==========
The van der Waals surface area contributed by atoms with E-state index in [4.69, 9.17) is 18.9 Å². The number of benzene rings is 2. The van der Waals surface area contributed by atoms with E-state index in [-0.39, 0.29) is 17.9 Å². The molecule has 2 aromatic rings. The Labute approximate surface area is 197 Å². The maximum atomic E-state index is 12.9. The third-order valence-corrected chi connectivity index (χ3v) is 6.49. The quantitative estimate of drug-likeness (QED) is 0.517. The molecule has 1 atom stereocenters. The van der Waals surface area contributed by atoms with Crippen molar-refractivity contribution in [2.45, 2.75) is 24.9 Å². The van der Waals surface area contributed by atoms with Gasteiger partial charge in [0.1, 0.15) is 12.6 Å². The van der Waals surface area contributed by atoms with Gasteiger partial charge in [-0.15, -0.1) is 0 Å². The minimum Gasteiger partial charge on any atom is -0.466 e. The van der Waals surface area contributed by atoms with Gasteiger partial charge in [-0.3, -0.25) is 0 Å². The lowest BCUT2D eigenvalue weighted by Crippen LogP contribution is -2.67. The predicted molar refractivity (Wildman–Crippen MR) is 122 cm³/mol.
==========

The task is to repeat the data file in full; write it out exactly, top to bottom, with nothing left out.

The van der Waals surface area contributed by atoms with E-state index in [4.69, 9.17) is 18.9 Å². The number of benzene rings is 2. The van der Waals surface area contributed by atoms with E-state index in [-0.39, 0.29) is 17.9 Å². The molecule has 2 aromatic rings. The Labute approximate surface area is 197 Å². The maximum atomic E-state index is 12.9. The third-order valence-corrected chi connectivity index (χ3v) is 6.49. The quantitative estimate of drug-likeness (QED) is 0.517. The molecule has 1 atom stereocenters. The van der Waals surface area contributed by atoms with Crippen molar-refractivity contribution in [2.45, 2.75) is 24.9 Å². The van der Waals surface area contributed by atoms with Gasteiger partial charge in [0.1, 0.15) is 12.6 Å². The van der Waals surface area contributed by atoms with Gasteiger partial charge in [-0.15, -0.1) is 0 Å². The minimum Gasteiger partial charge on any atom is -0.466 e. The van der Waals surface area contributed by atoms with Gasteiger partial charge in [-0.3, -0.25) is 0 Å². The lowest BCUT2D eigenvalue weighted by Crippen LogP contribution is -2.67. The predicted molar refractivity (Wildman–Crippen MR) is 122 cm³/mol.